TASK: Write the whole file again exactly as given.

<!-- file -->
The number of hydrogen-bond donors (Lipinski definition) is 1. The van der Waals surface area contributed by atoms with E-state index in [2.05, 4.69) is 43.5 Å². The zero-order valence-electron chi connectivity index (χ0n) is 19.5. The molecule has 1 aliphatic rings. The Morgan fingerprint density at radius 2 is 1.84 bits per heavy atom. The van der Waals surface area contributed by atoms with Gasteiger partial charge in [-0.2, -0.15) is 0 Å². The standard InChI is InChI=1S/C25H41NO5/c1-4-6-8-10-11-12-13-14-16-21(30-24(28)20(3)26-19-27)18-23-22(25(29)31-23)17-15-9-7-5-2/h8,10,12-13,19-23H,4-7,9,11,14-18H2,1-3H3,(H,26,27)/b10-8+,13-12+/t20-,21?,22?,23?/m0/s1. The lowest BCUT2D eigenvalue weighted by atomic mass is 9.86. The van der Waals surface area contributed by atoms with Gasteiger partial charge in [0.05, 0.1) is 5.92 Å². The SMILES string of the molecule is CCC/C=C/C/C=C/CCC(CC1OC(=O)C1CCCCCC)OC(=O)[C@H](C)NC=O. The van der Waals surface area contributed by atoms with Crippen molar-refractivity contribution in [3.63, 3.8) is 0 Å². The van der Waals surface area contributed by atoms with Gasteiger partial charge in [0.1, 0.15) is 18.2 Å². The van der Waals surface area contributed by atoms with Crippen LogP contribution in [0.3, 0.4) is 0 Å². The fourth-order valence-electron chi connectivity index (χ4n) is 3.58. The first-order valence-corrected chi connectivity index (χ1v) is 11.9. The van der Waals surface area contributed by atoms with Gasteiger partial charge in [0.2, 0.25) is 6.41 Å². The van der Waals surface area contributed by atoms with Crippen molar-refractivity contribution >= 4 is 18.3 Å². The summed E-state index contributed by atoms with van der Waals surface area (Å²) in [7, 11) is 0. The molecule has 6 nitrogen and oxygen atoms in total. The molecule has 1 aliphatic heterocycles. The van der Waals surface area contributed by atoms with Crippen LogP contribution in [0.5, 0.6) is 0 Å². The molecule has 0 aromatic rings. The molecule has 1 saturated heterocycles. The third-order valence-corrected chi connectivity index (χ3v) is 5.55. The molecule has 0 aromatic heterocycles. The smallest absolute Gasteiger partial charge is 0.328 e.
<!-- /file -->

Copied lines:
The number of hydrogen-bond donors (Lipinski definition) is 1. The van der Waals surface area contributed by atoms with E-state index in [2.05, 4.69) is 43.5 Å². The zero-order valence-electron chi connectivity index (χ0n) is 19.5. The molecule has 1 aliphatic rings. The Morgan fingerprint density at radius 2 is 1.84 bits per heavy atom. The van der Waals surface area contributed by atoms with Gasteiger partial charge in [-0.2, -0.15) is 0 Å². The standard InChI is InChI=1S/C25H41NO5/c1-4-6-8-10-11-12-13-14-16-21(30-24(28)20(3)26-19-27)18-23-22(25(29)31-23)17-15-9-7-5-2/h8,10,12-13,19-23H,4-7,9,11,14-18H2,1-3H3,(H,26,27)/b10-8+,13-12+/t20-,21?,22?,23?/m0/s1. The lowest BCUT2D eigenvalue weighted by atomic mass is 9.86. The van der Waals surface area contributed by atoms with Gasteiger partial charge in [0.05, 0.1) is 5.92 Å². The SMILES string of the molecule is CCC/C=C/C/C=C/CCC(CC1OC(=O)C1CCCCCC)OC(=O)[C@H](C)NC=O. The van der Waals surface area contributed by atoms with Crippen molar-refractivity contribution in [3.63, 3.8) is 0 Å². The van der Waals surface area contributed by atoms with Gasteiger partial charge in [0.1, 0.15) is 18.2 Å². The van der Waals surface area contributed by atoms with Crippen LogP contribution in [0.3, 0.4) is 0 Å². The fourth-order valence-electron chi connectivity index (χ4n) is 3.58. The first-order valence-corrected chi connectivity index (χ1v) is 11.9. The van der Waals surface area contributed by atoms with Gasteiger partial charge in [0.2, 0.25) is 6.41 Å². The van der Waals surface area contributed by atoms with Crippen molar-refractivity contribution >= 4 is 18.3 Å². The summed E-state index contributed by atoms with van der Waals surface area (Å²) in [7, 11) is 0. The molecule has 6 nitrogen and oxygen atoms in total. The molecule has 1 aliphatic heterocycles. The van der Waals surface area contributed by atoms with Crippen LogP contribution in [0.5, 0.6) is 0 Å². The molecule has 0 aromatic rings. The molecule has 1 saturated heterocycles. The third-order valence-corrected chi connectivity index (χ3v) is 5.55. The molecule has 0 aromatic heterocycles. The smallest absolute Gasteiger partial charge is 0.328 e.